Understanding the Recruitment of Women and Girls to the Islamic State

While many women worldwide are working to build peace, locally and globally, it is important to remember that the connections between men and war and women and peace have never been accurate representations of reality. Women also provide necessary support for war. Despite the brutality and repression being currently inflicted by the so-called Islamic State of Iraq and Syria on civilians, a significant number of women and girls are among the thousands of locals and foreigners joining the ranks of ISIS. As international law specialist Julia Brooks points out in this brief Q&A, women, like men, are participating for a variety of motivations.


Why do women join armed groups?
Women join armed groups for a variety of reasons, some unique and some common with men. Some women are abducted by fighters, or otherwise forced or coerced into joining the group. Many join voluntarily, whether convinced by the group’s ideology or attracted by the sense of mission and purpose. Some join armed groups out of retaliation for suffering inflicted by “the other side”, or as a means to escape problems at home, alienation or disillusion in their communities. Others follow their husbands into combat, or join for economic or survival reasons, motivated by financial gain, access to resources or enhanced status as group members.

Why are local women joining ISIS?
In the territories under its control, ISIS has attracted female members with many of the same motivations as men. As Nimmi Gowrinatha notes, ethnic, religious or political grievances; ideological motivations; humiliation, abuse or assault by opposing forces; or simply survival have been driving factors:

As elsewhere, most Iraqi women take up arms because they fear for their safety or because they feel ISIS represents their political interests. In many cases, violence also appears to be the only available means of political expression. For many women, and especially for women from the marginalized Sunni community, violence becomes a vehicle for political agency.

Last year, reports surfaced of an all-female brigade in Raqqa, Syria, established for policing purposes to enforce strict religious law among other women. “Jihad,” said an ISIS official in Raqqa, “is not a man-only duty. Women must do their part as well” (Gilsinan).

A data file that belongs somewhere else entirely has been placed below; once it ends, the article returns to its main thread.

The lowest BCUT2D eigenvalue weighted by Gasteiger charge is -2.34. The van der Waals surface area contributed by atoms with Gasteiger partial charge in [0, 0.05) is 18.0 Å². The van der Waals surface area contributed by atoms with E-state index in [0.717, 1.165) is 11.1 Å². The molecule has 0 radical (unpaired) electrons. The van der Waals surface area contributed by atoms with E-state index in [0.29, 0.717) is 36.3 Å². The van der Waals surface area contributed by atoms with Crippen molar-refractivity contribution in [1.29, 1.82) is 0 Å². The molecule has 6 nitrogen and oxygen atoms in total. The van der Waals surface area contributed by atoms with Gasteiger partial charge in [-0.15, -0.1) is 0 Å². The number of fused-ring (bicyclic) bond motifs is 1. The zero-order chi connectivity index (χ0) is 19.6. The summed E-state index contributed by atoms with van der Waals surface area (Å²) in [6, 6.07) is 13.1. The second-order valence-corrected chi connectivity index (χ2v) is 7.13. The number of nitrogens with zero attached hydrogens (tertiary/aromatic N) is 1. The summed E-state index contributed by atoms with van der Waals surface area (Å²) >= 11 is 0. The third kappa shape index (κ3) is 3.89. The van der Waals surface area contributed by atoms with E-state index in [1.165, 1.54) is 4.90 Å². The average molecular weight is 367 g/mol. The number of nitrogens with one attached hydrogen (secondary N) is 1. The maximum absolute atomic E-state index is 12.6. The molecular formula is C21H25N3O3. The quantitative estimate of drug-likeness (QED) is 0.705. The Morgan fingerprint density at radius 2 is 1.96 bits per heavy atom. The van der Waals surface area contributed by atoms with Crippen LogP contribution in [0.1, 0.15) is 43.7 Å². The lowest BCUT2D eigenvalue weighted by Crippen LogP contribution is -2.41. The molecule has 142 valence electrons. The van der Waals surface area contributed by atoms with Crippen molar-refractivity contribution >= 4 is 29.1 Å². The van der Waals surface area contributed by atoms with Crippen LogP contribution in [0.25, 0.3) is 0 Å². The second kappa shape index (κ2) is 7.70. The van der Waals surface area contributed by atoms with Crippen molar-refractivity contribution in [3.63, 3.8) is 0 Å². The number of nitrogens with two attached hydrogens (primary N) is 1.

As Amanda Taub notes, “ISIS’s approach towards female recruits is driven by a calculating military strategy designed to further specific recruitment, military, and state-building goals — and there are signs that it is working.” Female recruits are particularly useful in generating popular support, argues Gowrinathan, since “they have better ability to access civilian women, to engage civilian women, and also to recruit” (Taub).

Why are Western women joining ISIS?
A significant number of women and girls from Western countries have also answered ISIS’ call to jihad, as part of an active online recruiting campaign. As reported on incredulously in Western media, teen girls from countries such as Austria, England, the Netherlands, Canada, and the United States have sought to join the group; an estimated 100 women from Germany – mostly between the ages of 16 and 27 – have traveled to Syria and Iraq to join ISIS, some with their husbands while others went on their own to marry or fight in the movement; others have been stopped by authorities en route. Last week, three British schoolgirls dominated the headlines when they traveled to Turkey, presumably en route to Syria.

Some young Western women are attracted to ISIS by the same messages as Western men: ranging from religious obligation to adventure to solidarity with Syrians in the fight against the Assad regime. In other cases, ISIS has used a romanticized narrative of marriage to attract women as wives and future mothers for jihadi fighters. “Women give birth to the mujahideen [warriors] and they are the ones who raise them and teach them,” notes one Western Jihadiwoman (Dettmer).

Countering the lure of violent extremism
In order to combat this type of extremism, we must question our assumptions about women and war in general, and ISIS in particular. As Jane Harman, president of the Woodrow Wilson International Center for Scholars, notes:

Women and girls have scant rights under the medieval control of the Islamic State of Iraq and al-Sham, or ISIS. Our instincts say they would never join in its abusive rule over other women, and yet they have. We’re used to thinking that men have a monopoly on violent extremism — except they don’t. We need a better understanding of what drives women to take part in, and even give their lives for, violent movements that insist on their inferiority. We can’t counter radical narratives if we don’t understand the motives of the radicalized.